Chasing Coral – A Film Everyone Needs to See

As an avid scuba diver, I’ve witnessed with my own eyes the destruction underwater, the damage human conduct is causing to the oceans. At one dive trip I felt I saw more plastics than fishes – a scenario that’s predicted to become a reality by 2050. The good news is that corals are highly endurable and prone to survive, if given the tiniest of chance. Which means, we can still change the faith of our oceans, we can still save the underwater world.

Yesterday I watched the award winning film “Chasing Coral“, a truly eye-opening documentary made in collaboration with WWF. The film shows the beauty of the underwater world, and its destruction. In other words, the reality. The team spent 3 years shooting the film, including support from underwater videographers and scientists around the world, and the outcome is stunning. Both in good and bad, as the shooting shows the true beauty of the coral reefs. The film explains their function and importance, and features the reality and feared future that the changing climate is causing.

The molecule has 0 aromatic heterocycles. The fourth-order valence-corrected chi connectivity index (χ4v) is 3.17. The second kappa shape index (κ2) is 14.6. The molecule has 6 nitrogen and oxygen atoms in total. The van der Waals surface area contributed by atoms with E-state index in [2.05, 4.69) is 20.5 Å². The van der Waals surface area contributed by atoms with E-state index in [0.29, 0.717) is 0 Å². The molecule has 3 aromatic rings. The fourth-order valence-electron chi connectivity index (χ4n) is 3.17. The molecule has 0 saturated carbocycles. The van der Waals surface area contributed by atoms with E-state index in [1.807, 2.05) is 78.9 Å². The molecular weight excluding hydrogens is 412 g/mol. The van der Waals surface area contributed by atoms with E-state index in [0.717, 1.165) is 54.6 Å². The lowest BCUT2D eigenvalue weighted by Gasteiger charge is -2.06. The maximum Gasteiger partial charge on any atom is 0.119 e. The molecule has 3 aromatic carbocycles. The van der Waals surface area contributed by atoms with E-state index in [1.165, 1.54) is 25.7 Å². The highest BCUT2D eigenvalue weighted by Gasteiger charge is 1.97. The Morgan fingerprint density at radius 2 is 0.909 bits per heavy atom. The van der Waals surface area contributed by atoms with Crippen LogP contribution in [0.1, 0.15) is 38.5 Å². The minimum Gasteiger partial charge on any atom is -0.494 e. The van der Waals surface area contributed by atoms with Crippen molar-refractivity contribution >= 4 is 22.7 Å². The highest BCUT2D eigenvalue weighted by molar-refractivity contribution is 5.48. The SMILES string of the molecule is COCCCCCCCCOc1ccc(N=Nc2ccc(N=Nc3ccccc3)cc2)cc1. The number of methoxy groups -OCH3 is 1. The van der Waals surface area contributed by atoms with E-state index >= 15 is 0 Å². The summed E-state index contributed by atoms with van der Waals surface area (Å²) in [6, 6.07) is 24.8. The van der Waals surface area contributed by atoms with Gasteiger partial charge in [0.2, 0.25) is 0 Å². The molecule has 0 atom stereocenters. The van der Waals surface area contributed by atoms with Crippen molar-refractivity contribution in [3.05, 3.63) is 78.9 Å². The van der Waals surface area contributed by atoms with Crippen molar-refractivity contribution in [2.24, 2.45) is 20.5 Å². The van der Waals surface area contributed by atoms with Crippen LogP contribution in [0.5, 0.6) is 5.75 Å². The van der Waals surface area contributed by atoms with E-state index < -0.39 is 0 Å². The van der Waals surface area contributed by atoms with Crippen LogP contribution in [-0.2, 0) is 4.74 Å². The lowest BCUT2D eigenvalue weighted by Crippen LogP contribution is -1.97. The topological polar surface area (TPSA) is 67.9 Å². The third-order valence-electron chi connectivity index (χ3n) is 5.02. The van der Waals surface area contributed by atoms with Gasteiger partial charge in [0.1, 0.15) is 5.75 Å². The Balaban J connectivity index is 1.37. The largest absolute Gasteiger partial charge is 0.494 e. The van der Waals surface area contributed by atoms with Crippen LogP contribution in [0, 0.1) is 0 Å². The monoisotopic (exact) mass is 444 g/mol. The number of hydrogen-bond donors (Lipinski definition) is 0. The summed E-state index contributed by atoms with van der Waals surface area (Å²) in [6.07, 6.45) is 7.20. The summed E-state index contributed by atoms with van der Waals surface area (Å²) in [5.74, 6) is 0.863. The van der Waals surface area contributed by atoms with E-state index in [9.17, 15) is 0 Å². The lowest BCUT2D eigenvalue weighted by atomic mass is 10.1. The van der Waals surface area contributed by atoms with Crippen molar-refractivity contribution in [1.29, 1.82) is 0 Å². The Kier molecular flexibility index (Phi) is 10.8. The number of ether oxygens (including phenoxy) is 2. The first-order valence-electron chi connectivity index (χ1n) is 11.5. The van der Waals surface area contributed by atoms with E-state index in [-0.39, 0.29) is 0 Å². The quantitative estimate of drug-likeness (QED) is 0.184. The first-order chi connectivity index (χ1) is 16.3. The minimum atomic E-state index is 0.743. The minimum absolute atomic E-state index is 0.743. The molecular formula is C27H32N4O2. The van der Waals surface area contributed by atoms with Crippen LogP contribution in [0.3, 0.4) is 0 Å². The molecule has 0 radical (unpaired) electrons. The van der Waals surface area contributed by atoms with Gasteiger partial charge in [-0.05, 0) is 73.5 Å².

Coral reefs don’t need to be saved for their beauty, for our recreational purposes. They need to be saved because the life in oceans, and lives of many people depend on them. That’s right, coral reefs are not just important for the marine life. People receive many benefits from coral reefs as well. It’s an ecosystem that protects coastlines from storms and erosion; provide jobs for local communities and are a source of food and even new medicines (yes, in addition to the recreational value which further brings economic benefits to many). Income, food, physical protection, cultural and recreational values – coral reefs are invaluable for so many reasons.